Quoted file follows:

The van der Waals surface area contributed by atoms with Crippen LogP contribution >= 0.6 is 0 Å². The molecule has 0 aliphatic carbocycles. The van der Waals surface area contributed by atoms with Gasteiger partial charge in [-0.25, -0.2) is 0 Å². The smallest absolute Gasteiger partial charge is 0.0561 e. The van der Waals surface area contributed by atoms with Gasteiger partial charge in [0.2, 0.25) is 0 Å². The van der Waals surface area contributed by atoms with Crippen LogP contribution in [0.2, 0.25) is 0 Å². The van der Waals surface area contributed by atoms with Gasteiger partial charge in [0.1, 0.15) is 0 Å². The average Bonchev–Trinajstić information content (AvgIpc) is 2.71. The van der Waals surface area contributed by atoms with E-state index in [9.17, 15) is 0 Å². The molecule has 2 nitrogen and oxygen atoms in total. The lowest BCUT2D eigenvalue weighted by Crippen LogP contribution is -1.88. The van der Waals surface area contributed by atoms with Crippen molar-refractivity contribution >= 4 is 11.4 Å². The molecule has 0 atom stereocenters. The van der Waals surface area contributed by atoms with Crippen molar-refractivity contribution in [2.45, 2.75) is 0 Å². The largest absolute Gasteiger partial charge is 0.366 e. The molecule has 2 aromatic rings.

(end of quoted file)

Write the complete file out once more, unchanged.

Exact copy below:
The van der Waals surface area contributed by atoms with Crippen LogP contribution >= 0.6 is 0 Å². The molecule has 0 aliphatic carbocycles. The van der Waals surface area contributed by atoms with Gasteiger partial charge in [-0.25, -0.2) is 0 Å². The smallest absolute Gasteiger partial charge is 0.0561 e. The van der Waals surface area contributed by atoms with Gasteiger partial charge in [0.2, 0.25) is 0 Å². The van der Waals surface area contributed by atoms with Crippen LogP contribution in [0.2, 0.25) is 0 Å². The van der Waals surface area contributed by atoms with Gasteiger partial charge in [0.1, 0.15) is 0 Å². The average Bonchev–Trinajstić information content (AvgIpc) is 2.71. The van der Waals surface area contributed by atoms with E-state index in [9.17, 15) is 0 Å². The molecule has 2 nitrogen and oxygen atoms in total. The lowest BCUT2D eigenvalue weighted by Crippen LogP contribution is -1.88. The van der Waals surface area contributed by atoms with Crippen molar-refractivity contribution >= 4 is 11.4 Å². The molecule has 0 atom stereocenters. The van der Waals surface area contributed by atoms with Crippen molar-refractivity contribution in [2.45, 2.75) is 0 Å². The largest absolute Gasteiger partial charge is 0.366 e. The molecule has 2 aromatic rings.